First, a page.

Writing Better Release Notes

Release notes are a valuable way to communicate the work that has been done but writing them feels arduous. Kasey shares a simple tweak to stop dreading the task of writing release notes—and make them better at the same time.

In many projects I have been a part of, we have found ourselves delivering code to clients via releases. These releases frequently need detailed release notes. Release notes are a valuable way for us to communicate to our clients but writing them can take a lot of time and effort.

To assemble our release notes, we would have to comb through all of the Pull Requests and commits made between versions to compile a list of changes. Then, we would need to write a few sentences explaining each change. There are usually multiple developers on a team, and sometimes explaining someone else’s code can be difficult. More often than not, I would need to track down individuals and ask them for the important details they felt should be included in the notes. Because of this, I frequently found myself dreading release day.

On our most recent engagement, we did our initial release this way and it took three hours to complete. Because this project released code weekly to our client for integration, this effort would’ve quickly added up. We decided that there had to be a better way, and we were right.

Releases Are A Team Effort

Here’s The Process We Arrived At:

Each week, when we planned a new sprint, we also created a GitHub issue to represent the sprint. For many projects here at Sparkbox we use ZenHub, which allows us to turn these sprint issues into epics. We then take advantage of ZenHub’s kanban board, which gives us pipelines to organize our work. The epic card then lives in the In Progress pipeline for the entire duration of the sprint.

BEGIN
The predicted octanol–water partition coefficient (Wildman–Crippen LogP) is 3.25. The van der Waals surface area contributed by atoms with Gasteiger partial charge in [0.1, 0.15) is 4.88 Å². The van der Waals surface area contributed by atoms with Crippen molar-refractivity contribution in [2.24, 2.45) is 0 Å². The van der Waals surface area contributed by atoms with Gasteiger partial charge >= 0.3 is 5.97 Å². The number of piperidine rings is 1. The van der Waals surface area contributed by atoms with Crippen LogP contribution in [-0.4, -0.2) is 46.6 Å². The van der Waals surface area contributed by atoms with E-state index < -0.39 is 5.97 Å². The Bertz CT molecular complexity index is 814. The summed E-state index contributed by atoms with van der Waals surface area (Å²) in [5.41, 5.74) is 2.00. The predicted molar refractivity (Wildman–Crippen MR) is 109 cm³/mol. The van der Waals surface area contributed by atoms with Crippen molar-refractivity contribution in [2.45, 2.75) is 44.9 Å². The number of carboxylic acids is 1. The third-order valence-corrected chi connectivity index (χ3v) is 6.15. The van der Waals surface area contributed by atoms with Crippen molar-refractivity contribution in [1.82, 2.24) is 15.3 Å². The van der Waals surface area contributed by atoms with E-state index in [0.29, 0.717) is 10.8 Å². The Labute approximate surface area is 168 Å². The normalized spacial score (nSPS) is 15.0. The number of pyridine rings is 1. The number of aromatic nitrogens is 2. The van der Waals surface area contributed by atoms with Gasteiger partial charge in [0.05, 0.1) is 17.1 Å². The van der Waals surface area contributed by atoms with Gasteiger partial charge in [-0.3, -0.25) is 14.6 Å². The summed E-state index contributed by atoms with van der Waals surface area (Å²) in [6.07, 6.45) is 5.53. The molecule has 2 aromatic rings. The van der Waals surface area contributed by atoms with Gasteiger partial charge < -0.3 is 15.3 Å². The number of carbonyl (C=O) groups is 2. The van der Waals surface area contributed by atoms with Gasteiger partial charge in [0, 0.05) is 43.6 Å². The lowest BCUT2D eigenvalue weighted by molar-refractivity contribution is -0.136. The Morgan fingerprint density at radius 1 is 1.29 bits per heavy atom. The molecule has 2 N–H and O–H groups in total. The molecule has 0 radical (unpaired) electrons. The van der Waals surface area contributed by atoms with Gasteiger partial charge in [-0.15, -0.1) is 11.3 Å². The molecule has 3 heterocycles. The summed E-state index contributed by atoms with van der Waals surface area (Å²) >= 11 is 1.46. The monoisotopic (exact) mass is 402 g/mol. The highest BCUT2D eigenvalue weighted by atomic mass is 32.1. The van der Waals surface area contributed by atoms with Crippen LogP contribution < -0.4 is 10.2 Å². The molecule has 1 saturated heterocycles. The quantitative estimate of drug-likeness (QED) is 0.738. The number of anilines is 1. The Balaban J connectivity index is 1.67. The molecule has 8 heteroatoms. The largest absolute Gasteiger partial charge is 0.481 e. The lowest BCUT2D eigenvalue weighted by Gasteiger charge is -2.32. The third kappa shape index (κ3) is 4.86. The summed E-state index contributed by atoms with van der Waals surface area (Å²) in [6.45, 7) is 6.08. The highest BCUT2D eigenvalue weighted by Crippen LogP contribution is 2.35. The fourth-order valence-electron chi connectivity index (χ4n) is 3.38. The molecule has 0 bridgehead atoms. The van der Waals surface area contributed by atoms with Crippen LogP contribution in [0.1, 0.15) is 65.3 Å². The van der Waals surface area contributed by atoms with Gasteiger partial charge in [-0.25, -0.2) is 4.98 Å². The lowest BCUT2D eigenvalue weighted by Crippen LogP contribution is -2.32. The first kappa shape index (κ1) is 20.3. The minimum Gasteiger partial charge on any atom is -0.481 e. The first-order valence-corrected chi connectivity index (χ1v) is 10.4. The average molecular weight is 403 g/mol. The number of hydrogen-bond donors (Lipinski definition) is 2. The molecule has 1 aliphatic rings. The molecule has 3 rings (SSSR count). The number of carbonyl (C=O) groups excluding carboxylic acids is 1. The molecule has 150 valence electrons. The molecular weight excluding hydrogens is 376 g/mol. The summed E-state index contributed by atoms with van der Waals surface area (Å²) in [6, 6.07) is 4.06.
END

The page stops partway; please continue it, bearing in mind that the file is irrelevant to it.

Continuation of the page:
Our Release Notes Template:

During a sprint for our most recent project, the developer writing the code also became responsible for adding their contribution to the release notes. To do this, we would start with a release notes template. The template would then be copied and pasted into the epic’s description. As work features and updates were completed, developers were able to add to the ever-growing list of release notes.

[Compare Diff](https://github.com/sparkbox/awesome-project/compare/vOLD_VERSION_NUMBER...vNEW_VERSION_NUMBER)
[Compiled Code](UPLOAD_A_ZIPPED_VERSION_OF_THE_LATEST_DIST_DIRECTORY)

# Release Notes

## New Features
* Description of the update (#PR_NUMBER)

## Updates
* Description of the update (#PR_NUMBER)

## Other
* Description of the update (#PR_NUMBER)

To ensure nothing was forgotten, cards were not allowed to be closed until the release notes had been updated. Our new definition of “done” was not just a merged pull request but a merged pull request that had been documented. At the end of the sprint, when it was time to draft a new release, we gave our compiled notes a quick review and then copied and pasted them into the release.

And that’s it. This simple change in our workflow made us considerably more efficient. Even more so, we also found ourselves writing more detailed release notes for our clients, and it gave everyone on the team a chance to be more involved in the release process.